DR Congo: Kabila set to win

The Democratic Republic of the Congo´s first democratic elections in the country’s 46-year history seem set to have elected Joseph Kabila, the son of former President Laurent-Desire Kabila, assassinated in 2001, who in turn ousted the former dictator Mobotu Sese Seko in 1996.

On 30th July, the electorate in DR Congo came out in force to choose among the 33 Presidential candidates and 9,700 prospective runners for the 500 seats in the National Parliament. If there is a clear winner in the Presidential election (50 per cent plus one vote) the swearing-in ceremony will be on 10th September. If not, a second round will be held between the two front-runners on 29th October, the final results being posted in November and the taking of office on 10th December.

The two main candidates for the Presidency are incumbent President Joseph Kabila and Jean-Pierre Bemba Gombo. Provisional results released on Tuesday by AFP point towards a win by Joseph Kabila with 55 per cent of the vote with 20 per cent counted, against Bemba Gombo’s 17.8 per cent.

Who are the candidates?

Joseph Kabila was educated in Tanzania, Rwanda and Uganda, speaking English and Swahili far better than French and Lingala, the languages spoken in Kinshasa, the capital. His influence in his father’s AFDL force against Mobutu was decisive, for he was the turntable bringing together several ethnic and tribal groups and forging them into a common movement. After receiving military training in the PR China in 1998, he returned to become Chief of Staff of his country’s Armed Forces and coordinated the forces of DR Congo, Angola, Namibia and Zimbabwe against the Banyamulengue movement in the east of his country. Taking over the Presidency after his father’s assassination, aided by the regime’s strongmen, Joseph Kabila has led his country towards peace and reconciliation, allowing the regional and international community to intervene with great support and accepting the former rebel leaders as Vice-Presidents.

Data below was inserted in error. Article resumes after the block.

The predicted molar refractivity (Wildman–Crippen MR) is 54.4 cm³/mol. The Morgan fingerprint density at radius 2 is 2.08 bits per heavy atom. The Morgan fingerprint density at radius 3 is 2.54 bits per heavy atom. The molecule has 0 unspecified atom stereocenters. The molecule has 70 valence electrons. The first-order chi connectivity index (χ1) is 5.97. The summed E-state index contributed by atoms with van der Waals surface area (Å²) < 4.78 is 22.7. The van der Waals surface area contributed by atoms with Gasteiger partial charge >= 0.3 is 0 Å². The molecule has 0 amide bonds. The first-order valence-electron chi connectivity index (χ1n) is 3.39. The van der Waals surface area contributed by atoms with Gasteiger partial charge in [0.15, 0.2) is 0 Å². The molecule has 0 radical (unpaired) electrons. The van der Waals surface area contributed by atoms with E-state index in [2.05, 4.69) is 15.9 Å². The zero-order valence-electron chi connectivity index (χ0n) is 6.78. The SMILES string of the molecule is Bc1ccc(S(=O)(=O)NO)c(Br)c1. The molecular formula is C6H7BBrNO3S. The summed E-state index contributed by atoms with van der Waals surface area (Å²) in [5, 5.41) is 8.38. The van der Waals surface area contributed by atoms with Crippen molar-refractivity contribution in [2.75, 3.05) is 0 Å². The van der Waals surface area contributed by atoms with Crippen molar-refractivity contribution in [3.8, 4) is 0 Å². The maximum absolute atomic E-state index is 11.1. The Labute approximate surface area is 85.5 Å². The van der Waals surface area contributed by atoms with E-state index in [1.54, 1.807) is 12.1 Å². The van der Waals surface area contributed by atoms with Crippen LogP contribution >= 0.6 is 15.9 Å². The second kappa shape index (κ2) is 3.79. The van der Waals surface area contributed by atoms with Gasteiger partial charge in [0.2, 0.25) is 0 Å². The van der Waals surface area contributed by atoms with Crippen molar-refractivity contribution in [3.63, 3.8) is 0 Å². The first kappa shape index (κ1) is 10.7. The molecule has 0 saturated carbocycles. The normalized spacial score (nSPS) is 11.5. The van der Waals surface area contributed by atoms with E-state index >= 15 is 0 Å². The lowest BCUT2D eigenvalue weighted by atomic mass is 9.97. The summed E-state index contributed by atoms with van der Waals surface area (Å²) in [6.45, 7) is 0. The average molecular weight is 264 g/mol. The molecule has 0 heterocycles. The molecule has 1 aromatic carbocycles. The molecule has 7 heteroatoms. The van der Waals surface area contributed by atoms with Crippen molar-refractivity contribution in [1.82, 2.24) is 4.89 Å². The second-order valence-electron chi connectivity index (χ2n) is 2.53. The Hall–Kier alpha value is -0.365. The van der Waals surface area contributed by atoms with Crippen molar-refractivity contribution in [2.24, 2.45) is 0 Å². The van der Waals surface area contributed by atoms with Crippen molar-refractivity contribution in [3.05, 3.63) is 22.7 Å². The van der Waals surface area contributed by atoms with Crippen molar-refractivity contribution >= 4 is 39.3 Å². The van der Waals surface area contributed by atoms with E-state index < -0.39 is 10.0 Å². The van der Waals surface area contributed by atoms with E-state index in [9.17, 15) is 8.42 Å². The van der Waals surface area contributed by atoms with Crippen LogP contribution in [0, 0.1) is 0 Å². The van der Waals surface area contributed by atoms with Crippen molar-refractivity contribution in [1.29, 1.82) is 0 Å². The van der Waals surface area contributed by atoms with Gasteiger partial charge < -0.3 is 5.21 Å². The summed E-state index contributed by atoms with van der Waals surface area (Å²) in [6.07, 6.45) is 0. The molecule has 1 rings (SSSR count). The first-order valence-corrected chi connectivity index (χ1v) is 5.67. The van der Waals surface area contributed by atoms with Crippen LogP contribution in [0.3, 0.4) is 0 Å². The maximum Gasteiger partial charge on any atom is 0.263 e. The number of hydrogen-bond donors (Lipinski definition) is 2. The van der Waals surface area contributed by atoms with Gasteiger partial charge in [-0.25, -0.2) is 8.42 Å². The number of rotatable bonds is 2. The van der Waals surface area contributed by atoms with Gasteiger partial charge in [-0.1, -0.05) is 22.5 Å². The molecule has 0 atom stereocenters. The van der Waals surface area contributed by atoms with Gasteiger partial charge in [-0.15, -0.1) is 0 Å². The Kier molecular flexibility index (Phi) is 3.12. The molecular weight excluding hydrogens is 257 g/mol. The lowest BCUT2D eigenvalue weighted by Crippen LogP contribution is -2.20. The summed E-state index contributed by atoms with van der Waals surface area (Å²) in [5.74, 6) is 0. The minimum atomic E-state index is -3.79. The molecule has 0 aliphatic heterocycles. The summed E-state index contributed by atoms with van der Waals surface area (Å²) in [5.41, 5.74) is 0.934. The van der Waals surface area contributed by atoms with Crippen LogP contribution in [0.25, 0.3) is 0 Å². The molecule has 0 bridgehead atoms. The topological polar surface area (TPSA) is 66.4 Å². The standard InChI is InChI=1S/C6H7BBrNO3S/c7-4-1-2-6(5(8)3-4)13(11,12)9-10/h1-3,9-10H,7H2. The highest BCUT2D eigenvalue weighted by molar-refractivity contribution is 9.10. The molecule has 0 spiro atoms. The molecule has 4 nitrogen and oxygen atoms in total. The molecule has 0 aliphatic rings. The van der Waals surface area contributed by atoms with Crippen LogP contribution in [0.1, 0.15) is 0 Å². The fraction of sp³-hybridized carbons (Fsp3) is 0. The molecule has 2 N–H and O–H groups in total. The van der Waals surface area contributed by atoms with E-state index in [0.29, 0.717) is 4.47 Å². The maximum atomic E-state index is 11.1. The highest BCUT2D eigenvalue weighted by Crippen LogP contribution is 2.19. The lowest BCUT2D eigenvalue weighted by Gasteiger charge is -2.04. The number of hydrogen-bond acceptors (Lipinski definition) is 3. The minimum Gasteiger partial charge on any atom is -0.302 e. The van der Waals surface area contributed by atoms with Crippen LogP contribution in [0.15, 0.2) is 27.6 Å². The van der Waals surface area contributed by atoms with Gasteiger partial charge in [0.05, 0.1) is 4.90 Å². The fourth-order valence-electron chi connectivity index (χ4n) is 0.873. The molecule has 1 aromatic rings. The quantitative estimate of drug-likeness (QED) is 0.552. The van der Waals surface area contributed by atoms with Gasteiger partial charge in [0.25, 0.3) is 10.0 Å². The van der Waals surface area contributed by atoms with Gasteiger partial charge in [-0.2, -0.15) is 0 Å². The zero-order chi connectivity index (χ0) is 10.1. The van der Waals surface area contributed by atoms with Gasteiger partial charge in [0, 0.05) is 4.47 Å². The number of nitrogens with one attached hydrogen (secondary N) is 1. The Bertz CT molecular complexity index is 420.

Jean-Pierre Bemba Gombo was one of these rebel leaders who became a politician. After leading the Movement for the Liberation of Congo (MLC) in 1998-2002 in the north of the country, he joined Kabila’s transitional government in 2003. Bemba Gombo is the son of a rich businessman, a friend of Mobutu, and himself controls a media empire in DR Congo.

With a little help from my friends

The support provided by the regional and international communities provides a case study of what can be achieved when people and nations pull together in the same direction. After decades of disastrous colonial rule, further decades of mismanagement under Mobutu (whose excuse for not building roads was that rebels might use them to get to Kinshasa faster) and two civil wars, the DR Congo (formerly Zaire) was on its knees.

The UNO oversaw Africa’s largest ever airborne operation to set up 50,000 polling stations for the 25 million eligible voters to cast their ballots, providing 17,500 troops and distributing the 400 million USD in funds from donor countries. South Africa provided 300 IT technicians and members of the SADC (Defence) and SAPS (Police) patrolled regions designated to them by the UNO.

Future challenges

As with all crises, lasting goodwill from all sides is needed for the conflict not to flare up again and for this huge country with vast resources not to implode into a myriad of micro-pseudo-states, easily controlled by foreign powers who wish to siphon the resources out of Africa and away from its people.

Internally, it should be remembered that veteran politician Etienne Tshisekedi boycotted the vote (why?) and that former rebel leaders Bemba Gombo and Azarias Ruberwa (another Presidential candidate who has hardly garnered any votes) are already speaking about fraud, while Army General Laurent Nkunda has promised to take action if the new government does not meet with his approval.

Externally, the United Nations Organization has given clear proof of what it can achieve when nations back it and support it instead of sneering at it and bypassing it by breaching its Charter.

Surely the people of the DR Congo deserve to have their chance to build their nation, develop it, and live side-by-side in prosperity and they can achieve this, if the international community pulls together using the proper channels (UNO).



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Author`s name Timothy Bancroft-Hinchey